Stop Wall Street’s war on women

When U.S. Rep. Todd Akin, a Republican Senate candidate, stated that women don’t become pregnant from “legitimate rape,” he insulted all women, especially survivors and victims of sexual assaults.

Akin’s misogynistic remarks defy scientific fact. Virulent anti-abortion forces deliberately promote this misinformation to try to stop legal abortions — and government funding for them — in cases of rape. Akin repeated the anti-abortion propaganda espoused by “Dr.” John Willke, a former leader of the so-called National Right to Life Committee, who deceitfully postulates that women “falsely report” rape to obtain abortions.

The right wing outrageously seeks to decide what is “real rape” and to blame women if their traumas aren’t “legitimate.” Moreover, they callously lack sympathy for survivors of sexual assaults, including statutory and date rape, all of which leave long-lasting scars.

Republican vice-presidential candidate Paul Ryan and Akin have colluded in Congress to try to redefine rape, so that Medicaid would fund fewer abortions for poor women.

This is a reactionary period during the worst global economic crisis since the 1930s. Wall Street seeks to solve its crisis by transferring even more wealth from working and poor people to the banks, including by stripping every government program that people’s movements won and millions need.

The right wing is unleashing vile demagogy in its ideological, political and economic war on women, workers, immigrants, people of color, and lesbian, gay, bisexual and transgender communities. While the superrich are trying to grab everything they can — and not pay taxes — they are scapegoating recipients of government benefits — which they blame for the budget “deficit” — and are targeting low-income and oppressed women.

Right-wing pundits and politicians are emboldened in slandering women to whip up their reactionary base to garner votes for the GOP Romney-Ryan presidential slate. They want to demolish Social Security, Medicare, Medicaid and other social programs, and aim to overturn women’s right to equal pay and more. Their platform proposes a constitutional amendment banning all abortions, with no rape or incest exceptions, and which could undo contraceptive rights.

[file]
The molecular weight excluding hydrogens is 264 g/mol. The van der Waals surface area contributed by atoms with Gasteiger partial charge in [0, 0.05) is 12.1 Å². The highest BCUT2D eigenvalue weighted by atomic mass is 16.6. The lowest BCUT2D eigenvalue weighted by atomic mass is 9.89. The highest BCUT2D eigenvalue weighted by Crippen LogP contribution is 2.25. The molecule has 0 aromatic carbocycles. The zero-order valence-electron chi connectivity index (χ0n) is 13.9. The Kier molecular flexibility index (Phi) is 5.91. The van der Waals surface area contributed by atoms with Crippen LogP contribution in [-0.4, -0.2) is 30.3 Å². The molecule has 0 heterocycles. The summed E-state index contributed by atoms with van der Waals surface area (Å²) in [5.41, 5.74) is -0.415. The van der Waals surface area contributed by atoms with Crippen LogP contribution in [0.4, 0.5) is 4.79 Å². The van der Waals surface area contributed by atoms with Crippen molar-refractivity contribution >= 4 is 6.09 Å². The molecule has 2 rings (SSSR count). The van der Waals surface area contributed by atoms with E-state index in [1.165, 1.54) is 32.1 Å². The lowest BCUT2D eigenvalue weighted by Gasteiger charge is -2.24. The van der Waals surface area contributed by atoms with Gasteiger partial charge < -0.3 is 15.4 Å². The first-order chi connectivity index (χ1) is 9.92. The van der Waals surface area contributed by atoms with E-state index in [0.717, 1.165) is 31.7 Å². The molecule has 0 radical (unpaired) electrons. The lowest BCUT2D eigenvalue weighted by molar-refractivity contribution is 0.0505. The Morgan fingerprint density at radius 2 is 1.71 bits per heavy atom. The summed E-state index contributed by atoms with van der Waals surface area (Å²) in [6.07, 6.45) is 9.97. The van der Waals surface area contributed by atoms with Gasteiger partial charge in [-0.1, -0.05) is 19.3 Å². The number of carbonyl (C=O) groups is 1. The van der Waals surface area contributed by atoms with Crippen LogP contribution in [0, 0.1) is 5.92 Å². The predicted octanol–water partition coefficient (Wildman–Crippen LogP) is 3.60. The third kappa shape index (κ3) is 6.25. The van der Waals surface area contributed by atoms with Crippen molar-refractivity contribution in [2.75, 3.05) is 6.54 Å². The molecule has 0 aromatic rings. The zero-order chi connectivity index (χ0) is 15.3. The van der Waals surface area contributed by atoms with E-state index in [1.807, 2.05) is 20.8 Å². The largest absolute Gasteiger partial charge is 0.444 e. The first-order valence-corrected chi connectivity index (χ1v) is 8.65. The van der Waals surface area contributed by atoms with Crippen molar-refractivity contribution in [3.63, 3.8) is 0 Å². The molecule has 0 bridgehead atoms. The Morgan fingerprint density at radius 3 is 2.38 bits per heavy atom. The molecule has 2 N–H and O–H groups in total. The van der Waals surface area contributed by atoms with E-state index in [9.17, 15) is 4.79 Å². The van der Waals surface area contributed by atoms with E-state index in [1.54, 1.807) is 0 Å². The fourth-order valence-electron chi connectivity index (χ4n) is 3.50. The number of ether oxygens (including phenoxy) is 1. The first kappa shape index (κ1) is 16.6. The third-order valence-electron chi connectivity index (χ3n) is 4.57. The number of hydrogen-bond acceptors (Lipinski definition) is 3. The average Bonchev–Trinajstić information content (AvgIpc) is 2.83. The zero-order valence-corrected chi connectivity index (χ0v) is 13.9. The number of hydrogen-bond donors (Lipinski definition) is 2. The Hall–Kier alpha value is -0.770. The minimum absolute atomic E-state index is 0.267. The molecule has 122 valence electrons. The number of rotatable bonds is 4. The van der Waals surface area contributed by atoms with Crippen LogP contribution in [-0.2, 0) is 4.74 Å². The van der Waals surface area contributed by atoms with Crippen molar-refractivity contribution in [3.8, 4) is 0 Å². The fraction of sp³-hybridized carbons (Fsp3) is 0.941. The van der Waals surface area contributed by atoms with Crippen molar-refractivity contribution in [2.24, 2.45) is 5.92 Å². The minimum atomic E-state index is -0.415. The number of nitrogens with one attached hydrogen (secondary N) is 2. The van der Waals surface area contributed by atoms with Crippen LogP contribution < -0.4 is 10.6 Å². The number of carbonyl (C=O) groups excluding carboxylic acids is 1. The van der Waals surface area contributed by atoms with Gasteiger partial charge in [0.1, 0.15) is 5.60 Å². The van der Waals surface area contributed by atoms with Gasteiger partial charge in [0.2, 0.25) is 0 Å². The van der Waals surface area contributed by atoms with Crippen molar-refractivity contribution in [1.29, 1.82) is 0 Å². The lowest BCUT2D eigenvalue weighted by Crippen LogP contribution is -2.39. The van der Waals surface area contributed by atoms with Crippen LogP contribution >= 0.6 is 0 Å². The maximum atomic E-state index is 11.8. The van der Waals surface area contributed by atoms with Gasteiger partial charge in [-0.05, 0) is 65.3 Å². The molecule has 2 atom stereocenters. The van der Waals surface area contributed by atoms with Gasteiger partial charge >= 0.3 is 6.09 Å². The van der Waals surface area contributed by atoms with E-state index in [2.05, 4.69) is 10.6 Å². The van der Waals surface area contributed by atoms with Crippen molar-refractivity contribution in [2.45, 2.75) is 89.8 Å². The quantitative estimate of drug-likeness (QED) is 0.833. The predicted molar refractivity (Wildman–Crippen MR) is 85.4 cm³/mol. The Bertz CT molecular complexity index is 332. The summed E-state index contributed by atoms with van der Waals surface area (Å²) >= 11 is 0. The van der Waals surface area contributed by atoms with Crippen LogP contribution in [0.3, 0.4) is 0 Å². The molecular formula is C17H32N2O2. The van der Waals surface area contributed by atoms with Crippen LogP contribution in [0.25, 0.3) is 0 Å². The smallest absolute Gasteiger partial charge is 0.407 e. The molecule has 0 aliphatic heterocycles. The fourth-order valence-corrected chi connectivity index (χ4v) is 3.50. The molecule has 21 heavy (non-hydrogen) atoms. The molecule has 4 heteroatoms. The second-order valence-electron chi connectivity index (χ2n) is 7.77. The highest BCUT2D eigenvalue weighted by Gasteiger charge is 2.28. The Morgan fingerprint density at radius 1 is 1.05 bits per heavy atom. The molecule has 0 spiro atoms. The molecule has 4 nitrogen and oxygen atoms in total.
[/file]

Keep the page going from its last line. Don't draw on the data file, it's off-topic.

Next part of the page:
But what about the Democrats?

Yet, can women put their trust in the Democrats to fight back? Can we forget Democratic President Jimmy Carter saying, “Life isn’t fair,” when he signed into law the Hyde Amendment in 1977, banning Medicaid funding of abortions? Pro-choice activists fought to win exceptions for rape, incest and to save a woman’s life, even though reactionaries unsuccessfully pushed the bogus “forcible rape” issue to curtail federal abortion funding. This law has been used to deny millions of low-income women safe medical procedures.

What about President Bill Clinton, a Democrat, who unleashed a war on poor women when he gutted Aid to Families with Dependent Children in 1996 and cut $55 billion from essential social programs? This act further impoverished countless women and their families and still has repercussions today.

Today’s Democratic administration could fight for a federal jobs program to aid women workers who are suffering from this unrelenting recession and number among the 25 million to 30 million unemployed and underemployed. It hasn’t.

Democrats could propose a minimum wage increase, as so many women have low-wage jobs and real wages are declining. They could strongly counter the attacks on public-sector unions, which have left many women, especially African Americans and Latinas, without jobs. On a federal level, they could fiercely oppose the massive child care cutbacks and women being shut out of crucial medical care in state after state. Locally, some progressive legislators do oppose reactionary measures inside their political institutions. However, much more is needed.

Can Democratic leaders be relied on to stand strong to keep Medicare and Social Security — which millions of women depend on — unscathed in Wall Street’s blitzkrieg? The Obama administration didn’t even raise a word of protest when the Supreme Court eliminated financial penalties for state governments that refuse to expand Medicaid in the federal health plan, thus harming millions of women.

Who can be counted on to fight for women’s rights? Women, in concert with other progressive forces and communities, in cohesive, strong, militant struggles.

Wall Street’s war on women and all working people calls out for a united fightback for women’s rights — together with other people’s movements — to push back the ruthless 1% of the 1%.

Capitalism is the problem. Mass struggle is the way to push back the right-wing offensive against women and the entire working class.

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